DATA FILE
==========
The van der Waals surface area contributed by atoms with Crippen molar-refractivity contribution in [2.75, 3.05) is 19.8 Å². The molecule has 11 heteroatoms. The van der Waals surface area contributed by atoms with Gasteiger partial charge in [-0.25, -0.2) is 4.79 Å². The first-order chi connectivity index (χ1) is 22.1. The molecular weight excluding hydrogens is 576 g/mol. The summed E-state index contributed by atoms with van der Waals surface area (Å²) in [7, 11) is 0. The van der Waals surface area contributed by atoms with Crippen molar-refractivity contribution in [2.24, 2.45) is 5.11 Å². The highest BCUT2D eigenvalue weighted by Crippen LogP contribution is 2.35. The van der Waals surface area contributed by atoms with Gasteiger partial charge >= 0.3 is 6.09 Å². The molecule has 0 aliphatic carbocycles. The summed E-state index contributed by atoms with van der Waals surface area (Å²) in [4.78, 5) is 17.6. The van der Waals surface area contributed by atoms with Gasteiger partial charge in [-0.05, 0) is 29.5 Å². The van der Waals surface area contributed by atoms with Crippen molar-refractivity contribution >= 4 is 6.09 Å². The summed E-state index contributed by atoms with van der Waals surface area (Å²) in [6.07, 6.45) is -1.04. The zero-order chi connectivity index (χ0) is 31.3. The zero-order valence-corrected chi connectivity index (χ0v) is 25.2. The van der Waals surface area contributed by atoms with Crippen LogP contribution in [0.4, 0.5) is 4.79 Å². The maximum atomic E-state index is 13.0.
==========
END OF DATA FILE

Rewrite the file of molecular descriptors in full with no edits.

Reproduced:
The van der Waals surface area contributed by atoms with Crippen molar-refractivity contribution in [2.75, 3.05) is 19.8 Å². The molecule has 11 heteroatoms. The van der Waals surface area contributed by atoms with Gasteiger partial charge in [-0.25, -0.2) is 4.79 Å². The first-order chi connectivity index (χ1) is 22.1. The molecular weight excluding hydrogens is 576 g/mol. The summed E-state index contributed by atoms with van der Waals surface area (Å²) in [7, 11) is 0. The van der Waals surface area contributed by atoms with Crippen molar-refractivity contribution in [2.24, 2.45) is 5.11 Å². The highest BCUT2D eigenvalue weighted by Crippen LogP contribution is 2.35. The van der Waals surface area contributed by atoms with Gasteiger partial charge >= 0.3 is 6.09 Å². The molecule has 0 aliphatic carbocycles. The summed E-state index contributed by atoms with van der Waals surface area (Å²) in [4.78, 5) is 17.6. The van der Waals surface area contributed by atoms with Gasteiger partial charge in [-0.05, 0) is 29.5 Å². The van der Waals surface area contributed by atoms with Crippen molar-refractivity contribution >= 4 is 6.09 Å². The summed E-state index contributed by atoms with van der Waals surface area (Å²) in [6.07, 6.45) is -1.04. The zero-order chi connectivity index (χ0) is 31.3. The zero-order valence-corrected chi connectivity index (χ0v) is 25.2. The van der Waals surface area contributed by atoms with Crippen LogP contribution in [0.4, 0.5) is 4.79 Å². The maximum atomic E-state index is 13.0.